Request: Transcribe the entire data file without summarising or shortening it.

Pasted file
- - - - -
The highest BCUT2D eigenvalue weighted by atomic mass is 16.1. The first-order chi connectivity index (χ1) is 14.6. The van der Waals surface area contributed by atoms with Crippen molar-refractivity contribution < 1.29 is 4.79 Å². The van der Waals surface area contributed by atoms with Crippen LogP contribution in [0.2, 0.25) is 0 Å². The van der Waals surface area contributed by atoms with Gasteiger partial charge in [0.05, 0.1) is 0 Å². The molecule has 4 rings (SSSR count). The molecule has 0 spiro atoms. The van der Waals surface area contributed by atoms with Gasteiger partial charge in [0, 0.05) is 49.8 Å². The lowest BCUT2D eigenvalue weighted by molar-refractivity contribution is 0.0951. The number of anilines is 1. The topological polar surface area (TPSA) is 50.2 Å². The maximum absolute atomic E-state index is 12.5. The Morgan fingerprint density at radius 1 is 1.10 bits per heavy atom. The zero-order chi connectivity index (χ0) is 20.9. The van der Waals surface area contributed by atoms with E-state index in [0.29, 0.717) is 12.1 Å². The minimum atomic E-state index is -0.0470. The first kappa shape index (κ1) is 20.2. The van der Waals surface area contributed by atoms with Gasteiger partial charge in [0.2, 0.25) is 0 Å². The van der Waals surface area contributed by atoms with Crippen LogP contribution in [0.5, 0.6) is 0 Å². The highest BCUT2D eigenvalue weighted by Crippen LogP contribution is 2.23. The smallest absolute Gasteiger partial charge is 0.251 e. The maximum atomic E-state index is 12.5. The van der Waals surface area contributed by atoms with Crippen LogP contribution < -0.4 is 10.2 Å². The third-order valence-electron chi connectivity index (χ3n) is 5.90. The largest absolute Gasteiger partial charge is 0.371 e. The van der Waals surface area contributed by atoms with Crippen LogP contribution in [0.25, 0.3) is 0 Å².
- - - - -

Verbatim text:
The highest BCUT2D eigenvalue weighted by atomic mass is 16.1. The first-order chi connectivity index (χ1) is 14.6. The van der Waals surface area contributed by atoms with Crippen molar-refractivity contribution < 1.29 is 4.79 Å². The van der Waals surface area contributed by atoms with Crippen LogP contribution in [0.2, 0.25) is 0 Å². The van der Waals surface area contributed by atoms with Gasteiger partial charge in [0.05, 0.1) is 0 Å². The molecule has 4 rings (SSSR count). The molecule has 0 spiro atoms. The van der Waals surface area contributed by atoms with Gasteiger partial charge in [0, 0.05) is 49.8 Å². The lowest BCUT2D eigenvalue weighted by molar-refractivity contribution is 0.0951. The number of anilines is 1. The topological polar surface area (TPSA) is 50.2 Å². The maximum absolute atomic E-state index is 12.5. The Morgan fingerprint density at radius 1 is 1.10 bits per heavy atom. The zero-order chi connectivity index (χ0) is 20.9. The van der Waals surface area contributed by atoms with E-state index in [0.29, 0.717) is 12.1 Å². The minimum atomic E-state index is -0.0470. The first kappa shape index (κ1) is 20.2. The van der Waals surface area contributed by atoms with Gasteiger partial charge in [0.2, 0.25) is 0 Å². The van der Waals surface area contributed by atoms with Crippen LogP contribution in [0.5, 0.6) is 0 Å². The highest BCUT2D eigenvalue weighted by Crippen LogP contribution is 2.23. The smallest absolute Gasteiger partial charge is 0.251 e. The maximum atomic E-state index is 12.5. The van der Waals surface area contributed by atoms with Crippen LogP contribution < -0.4 is 10.2 Å². The third-order valence-electron chi connectivity index (χ3n) is 5.90. The largest absolute Gasteiger partial charge is 0.371 e. The van der Waals surface area contributed by atoms with Crippen LogP contribution in [0.25, 0.3) is 0 Å².